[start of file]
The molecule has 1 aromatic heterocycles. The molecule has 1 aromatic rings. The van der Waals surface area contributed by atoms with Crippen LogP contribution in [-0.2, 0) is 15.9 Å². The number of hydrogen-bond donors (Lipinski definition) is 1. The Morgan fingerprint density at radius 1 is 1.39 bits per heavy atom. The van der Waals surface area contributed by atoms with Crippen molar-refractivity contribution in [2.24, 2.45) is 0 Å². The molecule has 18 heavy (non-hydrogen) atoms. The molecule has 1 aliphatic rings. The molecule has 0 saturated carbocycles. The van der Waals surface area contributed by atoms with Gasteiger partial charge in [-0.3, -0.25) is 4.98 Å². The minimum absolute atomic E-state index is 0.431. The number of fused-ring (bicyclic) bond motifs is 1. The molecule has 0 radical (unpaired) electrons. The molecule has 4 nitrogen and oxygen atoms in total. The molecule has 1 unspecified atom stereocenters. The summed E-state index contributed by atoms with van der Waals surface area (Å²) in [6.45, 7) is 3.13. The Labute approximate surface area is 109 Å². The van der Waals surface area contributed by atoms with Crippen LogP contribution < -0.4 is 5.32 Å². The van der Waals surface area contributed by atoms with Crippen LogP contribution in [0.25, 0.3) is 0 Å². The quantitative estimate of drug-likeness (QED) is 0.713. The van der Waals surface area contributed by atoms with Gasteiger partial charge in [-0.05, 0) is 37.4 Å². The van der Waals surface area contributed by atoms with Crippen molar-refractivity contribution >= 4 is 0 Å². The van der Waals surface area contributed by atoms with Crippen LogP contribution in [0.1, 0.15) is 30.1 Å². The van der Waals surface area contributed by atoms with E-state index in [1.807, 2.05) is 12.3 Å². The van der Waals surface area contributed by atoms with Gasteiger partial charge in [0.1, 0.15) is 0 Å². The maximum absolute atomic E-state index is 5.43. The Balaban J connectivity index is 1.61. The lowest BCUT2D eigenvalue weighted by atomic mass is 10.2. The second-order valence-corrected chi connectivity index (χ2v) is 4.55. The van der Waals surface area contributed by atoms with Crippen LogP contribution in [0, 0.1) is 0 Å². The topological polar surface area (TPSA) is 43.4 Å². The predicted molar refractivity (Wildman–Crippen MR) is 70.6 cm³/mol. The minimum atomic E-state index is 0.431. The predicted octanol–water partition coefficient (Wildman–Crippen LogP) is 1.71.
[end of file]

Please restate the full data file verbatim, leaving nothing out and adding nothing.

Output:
The molecule has 1 aromatic heterocycles. The molecule has 1 aromatic rings. The van der Waals surface area contributed by atoms with Crippen LogP contribution in [-0.2, 0) is 15.9 Å². The number of hydrogen-bond donors (Lipinski definition) is 1. The Morgan fingerprint density at radius 1 is 1.39 bits per heavy atom. The van der Waals surface area contributed by atoms with Crippen molar-refractivity contribution in [2.24, 2.45) is 0 Å². The molecule has 18 heavy (non-hydrogen) atoms. The molecule has 1 aliphatic rings. The molecule has 0 saturated carbocycles. The van der Waals surface area contributed by atoms with Gasteiger partial charge in [-0.3, -0.25) is 4.98 Å². The minimum absolute atomic E-state index is 0.431. The number of fused-ring (bicyclic) bond motifs is 1. The molecule has 0 radical (unpaired) electrons. The molecule has 4 nitrogen and oxygen atoms in total. The molecule has 1 unspecified atom stereocenters. The summed E-state index contributed by atoms with van der Waals surface area (Å²) in [6.45, 7) is 3.13. The Labute approximate surface area is 109 Å². The van der Waals surface area contributed by atoms with Crippen LogP contribution < -0.4 is 5.32 Å². The van der Waals surface area contributed by atoms with Crippen LogP contribution in [0.25, 0.3) is 0 Å². The quantitative estimate of drug-likeness (QED) is 0.713. The van der Waals surface area contributed by atoms with Gasteiger partial charge in [-0.05, 0) is 37.4 Å². The van der Waals surface area contributed by atoms with Crippen molar-refractivity contribution >= 4 is 0 Å². The van der Waals surface area contributed by atoms with Crippen LogP contribution in [0.1, 0.15) is 30.1 Å². The van der Waals surface area contributed by atoms with E-state index in [1.807, 2.05) is 12.3 Å². The van der Waals surface area contributed by atoms with Gasteiger partial charge in [0.1, 0.15) is 0 Å². The maximum absolute atomic E-state index is 5.43. The Balaban J connectivity index is 1.61. The lowest BCUT2D eigenvalue weighted by atomic mass is 10.2. The second-order valence-corrected chi connectivity index (χ2v) is 4.55. The van der Waals surface area contributed by atoms with Crippen LogP contribution in [0, 0.1) is 0 Å². The topological polar surface area (TPSA) is 43.4 Å². The predicted molar refractivity (Wildman–Crippen MR) is 70.6 cm³/mol. The minimum atomic E-state index is 0.431. The predicted octanol–water partition coefficient (Wildman–Crippen LogP) is 1.71.